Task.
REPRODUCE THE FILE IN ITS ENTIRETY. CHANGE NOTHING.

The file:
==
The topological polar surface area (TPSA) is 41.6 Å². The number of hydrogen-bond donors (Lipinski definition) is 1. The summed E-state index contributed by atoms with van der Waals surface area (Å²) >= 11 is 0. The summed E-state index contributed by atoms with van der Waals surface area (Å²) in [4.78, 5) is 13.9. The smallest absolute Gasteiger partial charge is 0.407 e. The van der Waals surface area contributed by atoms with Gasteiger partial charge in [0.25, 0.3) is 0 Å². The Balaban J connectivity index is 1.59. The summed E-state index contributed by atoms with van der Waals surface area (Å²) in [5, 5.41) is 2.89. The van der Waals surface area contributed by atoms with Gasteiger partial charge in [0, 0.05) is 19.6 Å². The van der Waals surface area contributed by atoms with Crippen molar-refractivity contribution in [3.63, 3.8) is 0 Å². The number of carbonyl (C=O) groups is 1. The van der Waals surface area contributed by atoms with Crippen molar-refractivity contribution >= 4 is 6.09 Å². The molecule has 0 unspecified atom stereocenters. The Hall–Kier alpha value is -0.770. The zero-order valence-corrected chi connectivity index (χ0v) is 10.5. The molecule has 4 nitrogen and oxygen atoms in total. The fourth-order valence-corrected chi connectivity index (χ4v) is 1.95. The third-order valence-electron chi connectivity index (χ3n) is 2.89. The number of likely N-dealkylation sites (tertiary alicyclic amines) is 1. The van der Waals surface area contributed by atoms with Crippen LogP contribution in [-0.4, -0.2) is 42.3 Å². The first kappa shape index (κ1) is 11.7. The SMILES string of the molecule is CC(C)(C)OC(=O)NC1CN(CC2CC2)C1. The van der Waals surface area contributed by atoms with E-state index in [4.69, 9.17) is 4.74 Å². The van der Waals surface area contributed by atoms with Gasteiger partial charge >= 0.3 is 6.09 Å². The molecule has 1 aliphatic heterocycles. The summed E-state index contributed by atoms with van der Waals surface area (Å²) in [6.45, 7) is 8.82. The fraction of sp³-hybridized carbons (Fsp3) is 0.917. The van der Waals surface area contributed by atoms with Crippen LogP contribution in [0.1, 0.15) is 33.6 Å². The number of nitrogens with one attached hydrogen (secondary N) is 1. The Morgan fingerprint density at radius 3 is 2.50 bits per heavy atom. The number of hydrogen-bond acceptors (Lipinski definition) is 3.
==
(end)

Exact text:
The topological polar surface area (TPSA) is 41.6 Å². The number of hydrogen-bond donors (Lipinski definition) is 1. The summed E-state index contributed by atoms with van der Waals surface area (Å²) >= 11 is 0. The summed E-state index contributed by atoms with van der Waals surface area (Å²) in [4.78, 5) is 13.9. The smallest absolute Gasteiger partial charge is 0.407 e. The van der Waals surface area contributed by atoms with Gasteiger partial charge in [0.25, 0.3) is 0 Å². The Balaban J connectivity index is 1.59. The summed E-state index contributed by atoms with van der Waals surface area (Å²) in [5, 5.41) is 2.89. The van der Waals surface area contributed by atoms with Gasteiger partial charge in [0, 0.05) is 19.6 Å². The van der Waals surface area contributed by atoms with Crippen molar-refractivity contribution in [3.63, 3.8) is 0 Å². The number of carbonyl (C=O) groups is 1. The van der Waals surface area contributed by atoms with Crippen molar-refractivity contribution >= 4 is 6.09 Å². The molecule has 0 unspecified atom stereocenters. The Hall–Kier alpha value is -0.770. The zero-order valence-corrected chi connectivity index (χ0v) is 10.5. The molecule has 4 nitrogen and oxygen atoms in total. The fourth-order valence-corrected chi connectivity index (χ4v) is 1.95. The third-order valence-electron chi connectivity index (χ3n) is 2.89. The number of likely N-dealkylation sites (tertiary alicyclic amines) is 1. The van der Waals surface area contributed by atoms with Crippen LogP contribution in [-0.4, -0.2) is 42.3 Å². The first kappa shape index (κ1) is 11.7. The SMILES string of the molecule is CC(C)(C)OC(=O)NC1CN(CC2CC2)C1. The van der Waals surface area contributed by atoms with E-state index in [4.69, 9.17) is 4.74 Å². The van der Waals surface area contributed by atoms with Gasteiger partial charge >= 0.3 is 6.09 Å². The molecule has 1 aliphatic heterocycles. The summed E-state index contributed by atoms with van der Waals surface area (Å²) in [6.45, 7) is 8.82. The fraction of sp³-hybridized carbons (Fsp3) is 0.917. The van der Waals surface area contributed by atoms with Crippen LogP contribution in [0.1, 0.15) is 33.6 Å². The number of nitrogens with one attached hydrogen (secondary N) is 1. The Morgan fingerprint density at radius 3 is 2.50 bits per heavy atom. The number of hydrogen-bond acceptors (Lipinski definition) is 3.